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Epicurean

Mere Motherhood

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I enjoy Cindy Rollins' blog, but I'm a little hesitant to buy a copy of Mere Motherhood because it sounds very much like a memoir, and I'm not sure how much I'll get out of it since I'm not religious.

 

Do you think there's enough general wisdom in there that even a secular person would enjoy the book? Or is the heavy focus on putting God at the center of your homeschool peg the book solely for a Christian audience?

 

I think I'm going to order her Morning Time book to have all her ideas about that in one handy place, so I'm considering bundling them together. I'd love to hear your thoughts.

Edited by Epicurean

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I am religous, so I can't really comment on how you might take it. From what I remember, I think you would still enjoy it.

 

I have been reading Cindy's writing for a while and sort of held her up on a pedestal. I just assumed she did everything right and had this mothering/CM/morning time thing down. The book was a memoir of her real life, her messy real life. It was the first time I felt relatable to her.

 

I took away that we are all imperfect a humans here just trying our best at homeschooling and mothering. It made me feel better about all my shortcomings.

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I just finished Mere Motherhood. I've never read her blog, so I can't compare the book to that. It definitely has Christian overtones but I felt like the focus was more on Charlotte Mason's methods of schooling than on religion. As a Christian I didn't think it was preachy, just a Christian being herself. Much like a vegan would talk about what they had for dinner and how they raised their kids to be vegan but not trying to force you to eat meatless meals. It is her story and her telling how she messed up, what she did right, and what she learned from it.

 

I don't think I would recommend the book to non-Christians who have never heard of Cindy Rollins or Charlotte Mason. However if you are a non-Christian who is familiar with both, you may enjoy it.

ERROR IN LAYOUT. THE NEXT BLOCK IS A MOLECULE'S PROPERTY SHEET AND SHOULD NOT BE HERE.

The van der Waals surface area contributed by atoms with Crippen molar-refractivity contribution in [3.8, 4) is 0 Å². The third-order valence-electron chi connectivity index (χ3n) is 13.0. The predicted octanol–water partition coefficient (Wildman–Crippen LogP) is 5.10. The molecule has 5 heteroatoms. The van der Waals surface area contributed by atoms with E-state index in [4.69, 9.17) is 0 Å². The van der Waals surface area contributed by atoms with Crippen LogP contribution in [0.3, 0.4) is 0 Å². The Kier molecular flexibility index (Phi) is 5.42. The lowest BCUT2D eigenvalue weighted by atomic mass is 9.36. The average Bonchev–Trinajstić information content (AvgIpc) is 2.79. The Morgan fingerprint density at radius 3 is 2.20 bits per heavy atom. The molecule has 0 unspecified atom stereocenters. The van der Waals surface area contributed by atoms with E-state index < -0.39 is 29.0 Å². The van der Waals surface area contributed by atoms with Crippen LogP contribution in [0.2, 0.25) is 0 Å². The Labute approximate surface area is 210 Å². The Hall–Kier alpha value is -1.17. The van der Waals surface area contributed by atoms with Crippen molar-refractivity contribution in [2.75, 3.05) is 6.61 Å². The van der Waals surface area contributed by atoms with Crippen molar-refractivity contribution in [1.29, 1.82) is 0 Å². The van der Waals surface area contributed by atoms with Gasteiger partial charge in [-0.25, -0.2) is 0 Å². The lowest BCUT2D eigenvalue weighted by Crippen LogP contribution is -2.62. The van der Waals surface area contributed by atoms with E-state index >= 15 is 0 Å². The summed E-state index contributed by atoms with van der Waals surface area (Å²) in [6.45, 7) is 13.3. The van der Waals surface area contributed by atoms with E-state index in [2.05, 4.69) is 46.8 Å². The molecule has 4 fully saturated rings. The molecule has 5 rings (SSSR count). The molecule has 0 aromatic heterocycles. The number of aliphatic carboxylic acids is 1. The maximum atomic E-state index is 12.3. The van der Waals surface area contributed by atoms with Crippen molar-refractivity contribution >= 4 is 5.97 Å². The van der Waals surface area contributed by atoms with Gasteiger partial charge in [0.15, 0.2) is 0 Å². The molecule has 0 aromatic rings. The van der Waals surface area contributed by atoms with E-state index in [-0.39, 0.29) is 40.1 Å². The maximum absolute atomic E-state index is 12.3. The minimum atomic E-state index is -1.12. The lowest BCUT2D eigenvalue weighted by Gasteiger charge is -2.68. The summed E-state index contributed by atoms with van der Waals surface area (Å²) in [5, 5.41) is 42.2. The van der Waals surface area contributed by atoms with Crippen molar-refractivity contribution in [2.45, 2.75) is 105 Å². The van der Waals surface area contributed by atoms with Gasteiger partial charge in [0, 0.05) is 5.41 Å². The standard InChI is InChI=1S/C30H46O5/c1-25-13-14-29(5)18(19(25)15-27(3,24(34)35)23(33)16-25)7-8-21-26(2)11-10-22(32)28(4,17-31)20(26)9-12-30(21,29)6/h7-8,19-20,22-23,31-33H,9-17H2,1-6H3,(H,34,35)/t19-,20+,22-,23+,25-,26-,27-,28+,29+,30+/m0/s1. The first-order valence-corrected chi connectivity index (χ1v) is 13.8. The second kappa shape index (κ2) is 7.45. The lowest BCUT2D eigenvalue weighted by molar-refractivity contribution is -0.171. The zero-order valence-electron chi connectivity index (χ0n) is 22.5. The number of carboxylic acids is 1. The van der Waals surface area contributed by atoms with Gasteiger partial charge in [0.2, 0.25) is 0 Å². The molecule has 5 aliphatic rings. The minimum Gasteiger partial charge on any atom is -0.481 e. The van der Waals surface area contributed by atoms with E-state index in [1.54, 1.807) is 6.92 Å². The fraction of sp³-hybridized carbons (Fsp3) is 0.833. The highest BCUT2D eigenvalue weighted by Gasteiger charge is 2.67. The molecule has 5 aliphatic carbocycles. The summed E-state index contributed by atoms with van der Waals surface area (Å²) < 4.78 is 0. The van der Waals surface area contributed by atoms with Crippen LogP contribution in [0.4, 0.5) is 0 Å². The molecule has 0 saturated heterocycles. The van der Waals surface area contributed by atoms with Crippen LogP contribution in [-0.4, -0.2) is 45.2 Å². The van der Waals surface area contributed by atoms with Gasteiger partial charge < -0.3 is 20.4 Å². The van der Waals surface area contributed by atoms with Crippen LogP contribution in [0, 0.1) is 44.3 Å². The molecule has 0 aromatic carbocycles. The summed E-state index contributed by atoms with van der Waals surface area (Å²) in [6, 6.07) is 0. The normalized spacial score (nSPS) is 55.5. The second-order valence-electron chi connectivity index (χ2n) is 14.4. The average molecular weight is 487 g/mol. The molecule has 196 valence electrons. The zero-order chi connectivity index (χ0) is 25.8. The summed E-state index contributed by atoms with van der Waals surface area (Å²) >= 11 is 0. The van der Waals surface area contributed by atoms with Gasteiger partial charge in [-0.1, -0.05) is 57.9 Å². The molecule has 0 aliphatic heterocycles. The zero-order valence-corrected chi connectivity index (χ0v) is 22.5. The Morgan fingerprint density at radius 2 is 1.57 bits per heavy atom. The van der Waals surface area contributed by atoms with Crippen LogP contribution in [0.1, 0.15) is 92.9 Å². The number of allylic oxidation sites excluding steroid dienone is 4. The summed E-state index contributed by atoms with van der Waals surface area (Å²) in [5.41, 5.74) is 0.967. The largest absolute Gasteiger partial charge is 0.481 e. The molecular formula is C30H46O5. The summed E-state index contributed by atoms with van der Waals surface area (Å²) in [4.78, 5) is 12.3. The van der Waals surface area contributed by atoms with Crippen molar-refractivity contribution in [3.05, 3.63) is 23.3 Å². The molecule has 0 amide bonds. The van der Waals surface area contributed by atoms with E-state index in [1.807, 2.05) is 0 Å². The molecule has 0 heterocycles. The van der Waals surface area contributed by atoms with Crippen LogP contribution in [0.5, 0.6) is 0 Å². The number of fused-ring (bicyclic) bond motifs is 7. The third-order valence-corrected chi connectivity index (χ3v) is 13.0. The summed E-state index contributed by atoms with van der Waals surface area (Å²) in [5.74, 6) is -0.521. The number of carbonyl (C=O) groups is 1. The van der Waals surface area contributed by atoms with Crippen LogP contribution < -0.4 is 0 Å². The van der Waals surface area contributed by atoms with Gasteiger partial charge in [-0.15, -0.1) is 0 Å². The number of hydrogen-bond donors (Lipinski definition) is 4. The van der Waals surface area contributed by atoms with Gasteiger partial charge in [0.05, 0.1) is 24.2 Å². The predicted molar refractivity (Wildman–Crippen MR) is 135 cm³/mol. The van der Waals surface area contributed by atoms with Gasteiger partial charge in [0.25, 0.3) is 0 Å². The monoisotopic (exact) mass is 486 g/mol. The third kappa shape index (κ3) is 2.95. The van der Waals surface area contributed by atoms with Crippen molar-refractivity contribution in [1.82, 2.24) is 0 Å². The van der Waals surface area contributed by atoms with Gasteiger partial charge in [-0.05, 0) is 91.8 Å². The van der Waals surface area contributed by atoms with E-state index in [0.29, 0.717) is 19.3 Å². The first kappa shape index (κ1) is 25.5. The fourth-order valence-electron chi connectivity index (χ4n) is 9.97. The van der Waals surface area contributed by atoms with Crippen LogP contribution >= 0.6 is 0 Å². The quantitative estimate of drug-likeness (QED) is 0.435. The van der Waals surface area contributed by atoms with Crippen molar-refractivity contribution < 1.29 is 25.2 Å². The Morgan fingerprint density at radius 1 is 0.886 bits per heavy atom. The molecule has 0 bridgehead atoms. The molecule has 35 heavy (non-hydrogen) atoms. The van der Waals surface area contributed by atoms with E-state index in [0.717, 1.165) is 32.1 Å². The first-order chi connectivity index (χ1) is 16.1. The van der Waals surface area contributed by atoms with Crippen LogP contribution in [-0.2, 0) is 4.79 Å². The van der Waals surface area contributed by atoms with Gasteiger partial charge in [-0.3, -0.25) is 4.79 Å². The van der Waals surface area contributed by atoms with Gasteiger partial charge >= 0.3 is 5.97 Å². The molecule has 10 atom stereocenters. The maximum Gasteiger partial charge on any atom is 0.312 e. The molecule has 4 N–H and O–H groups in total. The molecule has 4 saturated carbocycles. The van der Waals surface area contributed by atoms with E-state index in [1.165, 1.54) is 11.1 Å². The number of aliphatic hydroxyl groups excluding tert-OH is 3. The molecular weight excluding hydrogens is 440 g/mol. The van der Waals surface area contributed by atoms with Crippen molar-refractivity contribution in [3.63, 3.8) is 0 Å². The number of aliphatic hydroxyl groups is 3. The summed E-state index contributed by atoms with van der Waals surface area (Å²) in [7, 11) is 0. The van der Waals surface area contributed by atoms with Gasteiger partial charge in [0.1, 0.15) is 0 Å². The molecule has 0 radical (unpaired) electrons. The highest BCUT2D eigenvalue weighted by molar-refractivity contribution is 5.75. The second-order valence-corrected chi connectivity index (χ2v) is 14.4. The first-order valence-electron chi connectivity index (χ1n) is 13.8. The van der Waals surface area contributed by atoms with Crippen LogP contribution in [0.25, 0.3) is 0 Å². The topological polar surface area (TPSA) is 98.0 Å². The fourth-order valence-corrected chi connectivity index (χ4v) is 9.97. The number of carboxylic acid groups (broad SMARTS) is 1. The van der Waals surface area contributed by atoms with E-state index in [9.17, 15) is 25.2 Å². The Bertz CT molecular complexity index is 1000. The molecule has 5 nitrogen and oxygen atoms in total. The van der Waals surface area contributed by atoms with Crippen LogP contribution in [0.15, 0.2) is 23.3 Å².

I'm working through the Morning Time Handbook now. It's very short, more than a pamphlet, but not a full book. Each chapter has a lot of lists with a brief explaination of how she did poetry, memorization, etc. It's only what she did during morning time so there isn't math explanations.

 

I hope that helps.

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There are 13 chapters. 1-9 are memoir, 10-13 are more directly related to education. I agree with the pp that there are Christian overtones, but the focus is literature and Charlotte Mason style homeschooling. There is more info on the book in this thread

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I don't think I would recommend the book to non-Christians who have never heard of Cindy Rollins or Charlotte Mason. However if you are a non-Christian who is familiar with both, you may enjoy it.

 

 

 

I wasn't familiar with either Cindy Rollins or Charlotte Mason, except by name, when I decided to order the book. I finished it last month. It wasn't what I expected, not really realizing that it was more memoir than homeschool text. That being said, I enjoyed her stories!

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I wasn't familiar with either Cindy Rollins or Charlotte Mason, except by name, when I decided to order the book. I finished it last month. It wasn't what I expected, not really realizing that it was more memoir than homeschool text. That being said, I enjoyed her stories!

That's good to know.

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